How the Gupta brothers are hurting South African politics
The flamboyant Gupta Brothers - Ajay, Atul and Rajesh Gupta - who are among the richest business families in South Africa and are infamous for their link with President Jacob Zuma have announced that they are selling off all their business interests in the African nation.
Multiple investigations are reportedly underway against the family even as investigators are yet to bring any formal charges against them. The opposition Democratic Alliance's David Maynier has likened the decision to 'rats abandoning the sinking ship'.
Trouble for Zuma
The allegations of cronyism and corruption levelled on Zuma, largely due to his proximity to the Gupta brothers, have snowballed into a national controversy.
The African National Congress is reportedly on a downward slide and has performed badly in the just concluded municipal elections, with its vote share down to 54%, and the opposition winning Johannesburg.
Earlier, a move to impeach Zuma on charges of offering sweetheart deals to the Gupta family was turned down by the African National Congress.
The family, which originally hails from Saharanpur in western Uttar Pradesh, shot into limelight in 2013 when a chartered jet with 217 people flew to South Africa to attend a wedding in the Gupta family. These included Samajwadi Party heavyweights Azam Khan and Shivpal Yadav and the plane landed at the sensitive Waterkloof Airforce base.
That did not work out well for President Zuma as his decision to let the plane land their led to a furore.
The family's proximity with Zuma is well known. One of Zuma's wives, Bongi Ngema-Zuma, used to work for the Gupta family-controlled JIC Mining Services as a communications officer. His daughter Duduzile Zuma also worked as a director at Sahara Computers - their flagship firm. President's son Duduzane Zuma is also a director at one of the conglomerate's companies.
Exit stage left
The move to sell their business interests comes after months of speculation on the future of their business interests, which are under investigation not just for financial misgivings, but also on allegations of indulging in pushing political appointments largely due to their proximity to the African National Congress leadership including President Zuma.
In April, the brothers had vanished to Dubai, fuelling speculations that they left fearing investigations. The brothers had then relinquished all official positions in all companies of the groups. In April, several top politicians alleged that the Gupta brothers had reached out to them, offering plum portfolios in the South African government.
Deputy Finance Minister Mcebisi Jonas and veteran MP Vytjie Mentor have also claimed that the Guptas offered them promotions into top jobs in Zuma's cabinet provided they agreed to help promote their business interests.
"As a family, we now believe that the time is right for us to exit our shareholding of the South African businesses which we believe will benefit our existing employees and lead to further growth in the businesses," a statement by the family said. "As such, we have announced our intention to sell all of our shareholding in South Africa by the end of the year. We are already in discussions with several international prospective buyers and will soon be in a position to make further announcements," the statement added.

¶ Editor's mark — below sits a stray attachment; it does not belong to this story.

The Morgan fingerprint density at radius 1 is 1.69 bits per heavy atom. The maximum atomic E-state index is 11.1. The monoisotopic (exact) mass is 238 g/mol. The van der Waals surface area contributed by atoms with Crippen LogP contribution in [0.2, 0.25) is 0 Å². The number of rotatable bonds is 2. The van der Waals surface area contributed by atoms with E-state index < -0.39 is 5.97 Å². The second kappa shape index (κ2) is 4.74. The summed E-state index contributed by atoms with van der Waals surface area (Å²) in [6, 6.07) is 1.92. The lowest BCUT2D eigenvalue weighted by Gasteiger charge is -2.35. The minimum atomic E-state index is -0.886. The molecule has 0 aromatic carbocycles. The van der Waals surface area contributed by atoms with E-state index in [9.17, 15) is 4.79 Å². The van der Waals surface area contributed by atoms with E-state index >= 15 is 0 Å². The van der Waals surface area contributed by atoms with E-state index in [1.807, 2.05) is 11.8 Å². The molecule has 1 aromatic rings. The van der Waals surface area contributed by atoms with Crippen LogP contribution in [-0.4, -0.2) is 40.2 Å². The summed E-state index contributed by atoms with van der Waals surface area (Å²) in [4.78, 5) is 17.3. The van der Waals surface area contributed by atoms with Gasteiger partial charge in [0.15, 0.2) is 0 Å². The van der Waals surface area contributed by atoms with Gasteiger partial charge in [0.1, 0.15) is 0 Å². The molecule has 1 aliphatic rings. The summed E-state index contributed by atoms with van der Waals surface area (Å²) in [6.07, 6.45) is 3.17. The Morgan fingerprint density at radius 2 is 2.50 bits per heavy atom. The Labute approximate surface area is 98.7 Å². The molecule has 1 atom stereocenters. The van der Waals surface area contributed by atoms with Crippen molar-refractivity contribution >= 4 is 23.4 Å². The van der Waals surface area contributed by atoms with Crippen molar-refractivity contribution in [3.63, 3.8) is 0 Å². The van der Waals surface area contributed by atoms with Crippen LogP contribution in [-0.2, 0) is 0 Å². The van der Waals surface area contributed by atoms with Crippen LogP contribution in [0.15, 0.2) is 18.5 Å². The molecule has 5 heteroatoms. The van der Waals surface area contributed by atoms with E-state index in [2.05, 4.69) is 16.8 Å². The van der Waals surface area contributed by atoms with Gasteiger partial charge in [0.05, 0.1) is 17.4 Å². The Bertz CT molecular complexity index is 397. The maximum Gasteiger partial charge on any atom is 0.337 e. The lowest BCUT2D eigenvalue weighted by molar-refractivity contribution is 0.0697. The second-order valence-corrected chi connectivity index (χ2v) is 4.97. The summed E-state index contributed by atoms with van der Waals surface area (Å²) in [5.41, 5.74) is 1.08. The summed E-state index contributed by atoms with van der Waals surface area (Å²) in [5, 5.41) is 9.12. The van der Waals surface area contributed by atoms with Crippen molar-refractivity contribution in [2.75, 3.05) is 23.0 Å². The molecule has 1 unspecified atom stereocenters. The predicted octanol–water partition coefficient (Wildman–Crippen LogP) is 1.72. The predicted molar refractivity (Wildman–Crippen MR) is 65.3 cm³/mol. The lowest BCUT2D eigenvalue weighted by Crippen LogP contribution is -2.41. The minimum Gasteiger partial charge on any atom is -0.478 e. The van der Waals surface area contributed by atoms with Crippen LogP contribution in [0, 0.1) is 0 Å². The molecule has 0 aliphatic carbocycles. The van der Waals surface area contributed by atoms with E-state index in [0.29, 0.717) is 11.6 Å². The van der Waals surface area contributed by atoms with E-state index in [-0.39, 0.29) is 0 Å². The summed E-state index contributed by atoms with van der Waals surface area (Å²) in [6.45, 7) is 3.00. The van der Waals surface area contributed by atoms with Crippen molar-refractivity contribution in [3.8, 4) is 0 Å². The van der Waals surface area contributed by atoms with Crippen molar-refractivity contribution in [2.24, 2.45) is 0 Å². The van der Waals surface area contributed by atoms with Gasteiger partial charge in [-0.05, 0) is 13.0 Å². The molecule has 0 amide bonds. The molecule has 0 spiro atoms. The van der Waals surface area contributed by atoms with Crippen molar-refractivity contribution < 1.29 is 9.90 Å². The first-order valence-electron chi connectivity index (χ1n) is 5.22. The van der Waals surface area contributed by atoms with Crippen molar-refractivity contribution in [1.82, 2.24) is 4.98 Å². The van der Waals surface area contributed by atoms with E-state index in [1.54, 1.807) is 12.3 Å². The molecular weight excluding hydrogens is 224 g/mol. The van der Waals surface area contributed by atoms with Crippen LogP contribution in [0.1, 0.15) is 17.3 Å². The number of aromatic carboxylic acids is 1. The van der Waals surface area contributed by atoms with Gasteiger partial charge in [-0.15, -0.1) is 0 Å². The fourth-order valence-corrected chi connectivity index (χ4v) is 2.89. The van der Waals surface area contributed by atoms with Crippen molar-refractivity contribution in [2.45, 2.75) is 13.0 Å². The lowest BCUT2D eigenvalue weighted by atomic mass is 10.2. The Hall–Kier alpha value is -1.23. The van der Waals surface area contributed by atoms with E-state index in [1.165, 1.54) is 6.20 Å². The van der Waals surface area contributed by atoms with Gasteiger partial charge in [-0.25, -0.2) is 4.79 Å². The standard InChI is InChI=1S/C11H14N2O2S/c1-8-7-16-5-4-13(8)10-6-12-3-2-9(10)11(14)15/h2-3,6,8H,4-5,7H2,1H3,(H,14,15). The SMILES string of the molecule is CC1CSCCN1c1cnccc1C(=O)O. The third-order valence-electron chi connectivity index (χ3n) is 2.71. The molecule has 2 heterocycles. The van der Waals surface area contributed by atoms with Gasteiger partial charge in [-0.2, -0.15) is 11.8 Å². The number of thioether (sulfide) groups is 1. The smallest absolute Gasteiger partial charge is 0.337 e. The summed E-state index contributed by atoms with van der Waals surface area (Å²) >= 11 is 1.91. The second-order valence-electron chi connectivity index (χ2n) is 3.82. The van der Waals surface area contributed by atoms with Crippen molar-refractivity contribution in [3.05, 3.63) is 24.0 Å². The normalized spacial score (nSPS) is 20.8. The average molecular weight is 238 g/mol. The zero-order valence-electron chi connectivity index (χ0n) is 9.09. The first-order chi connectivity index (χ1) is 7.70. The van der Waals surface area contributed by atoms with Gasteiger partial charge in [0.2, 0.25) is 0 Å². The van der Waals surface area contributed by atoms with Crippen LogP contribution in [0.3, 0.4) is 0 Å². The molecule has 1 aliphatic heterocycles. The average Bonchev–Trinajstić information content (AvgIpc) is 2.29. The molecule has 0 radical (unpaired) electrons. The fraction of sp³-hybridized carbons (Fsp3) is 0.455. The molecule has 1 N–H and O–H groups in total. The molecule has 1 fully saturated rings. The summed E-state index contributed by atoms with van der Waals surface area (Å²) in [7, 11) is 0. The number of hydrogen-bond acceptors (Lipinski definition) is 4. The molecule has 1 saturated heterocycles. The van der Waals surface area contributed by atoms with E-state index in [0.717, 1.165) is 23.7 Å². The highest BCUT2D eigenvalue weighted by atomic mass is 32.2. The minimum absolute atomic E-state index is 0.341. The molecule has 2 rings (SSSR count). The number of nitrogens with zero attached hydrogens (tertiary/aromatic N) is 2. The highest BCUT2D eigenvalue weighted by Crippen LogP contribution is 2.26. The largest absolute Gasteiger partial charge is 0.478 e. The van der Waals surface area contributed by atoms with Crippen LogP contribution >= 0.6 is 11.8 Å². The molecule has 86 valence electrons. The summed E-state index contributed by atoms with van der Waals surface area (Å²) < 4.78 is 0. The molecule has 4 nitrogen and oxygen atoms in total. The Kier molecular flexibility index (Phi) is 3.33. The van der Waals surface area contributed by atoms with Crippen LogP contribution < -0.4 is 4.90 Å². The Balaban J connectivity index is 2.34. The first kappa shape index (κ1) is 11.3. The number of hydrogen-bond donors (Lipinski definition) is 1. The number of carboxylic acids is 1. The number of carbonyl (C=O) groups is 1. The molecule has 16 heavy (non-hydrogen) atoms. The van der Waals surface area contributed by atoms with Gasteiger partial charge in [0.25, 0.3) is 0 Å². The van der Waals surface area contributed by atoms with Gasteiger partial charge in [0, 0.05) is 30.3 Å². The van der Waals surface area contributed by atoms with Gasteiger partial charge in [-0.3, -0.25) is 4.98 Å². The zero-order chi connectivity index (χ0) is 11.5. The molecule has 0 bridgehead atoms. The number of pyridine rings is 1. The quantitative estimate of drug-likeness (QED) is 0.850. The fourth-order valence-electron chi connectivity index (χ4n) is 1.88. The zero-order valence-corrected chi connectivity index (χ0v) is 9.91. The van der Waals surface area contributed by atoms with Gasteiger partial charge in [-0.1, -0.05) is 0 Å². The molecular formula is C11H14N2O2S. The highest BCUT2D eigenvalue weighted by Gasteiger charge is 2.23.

The assertion that the decision will benefit employees doesn't cut ice, for at least in one of the family owned enterprise, the ANN7 News channel, several employees have been fired lately
The Gupta brothers have a large stake in the African nation in many areas - including the information technology giant Sahara computers, Oakbay investments, which is a shareholder in a number of private equity investments and joint ventures, in various industries including mining (JIC Mining Services and Oakbay Resources and Energy), media (The New Age Newspaper and ANN 7 News TV which it runs with India's Essel media group), Manufacturing (VR Laser Services and Leisure with Clifftop Lodge).
Oakbay, according to its website also holds interests in the leisure and real estate, and owns a number of prime properties in locations such as Johannesburg, Durban, Cape Town and Rustenburg. The family was also instrumental in aiding the edition of Indian Premier League which was held in South Africa.
In April, auditor KPMG, exchange sponsor Sasfin, and bankers FNB and Absa snapped their ties with Oakbay, fearing reputational risks. While the group and its proximity is being probed by Hawks, a special unit of the South African police, the ANC, too, had also initiated investigations into the relationship between Zuma and the Gupta family.
There are allegations that the Guptas control several decisions of the government run companies through their relations with Zuma, and other 'friends' who serve on the boards of these companies. One example is Salim Essa, a longtime confidante of the Gupta family, is said to be connected to several top executives in state-run companies like Eskom Transnet and the department of mineral resources, according to a report on a South African website.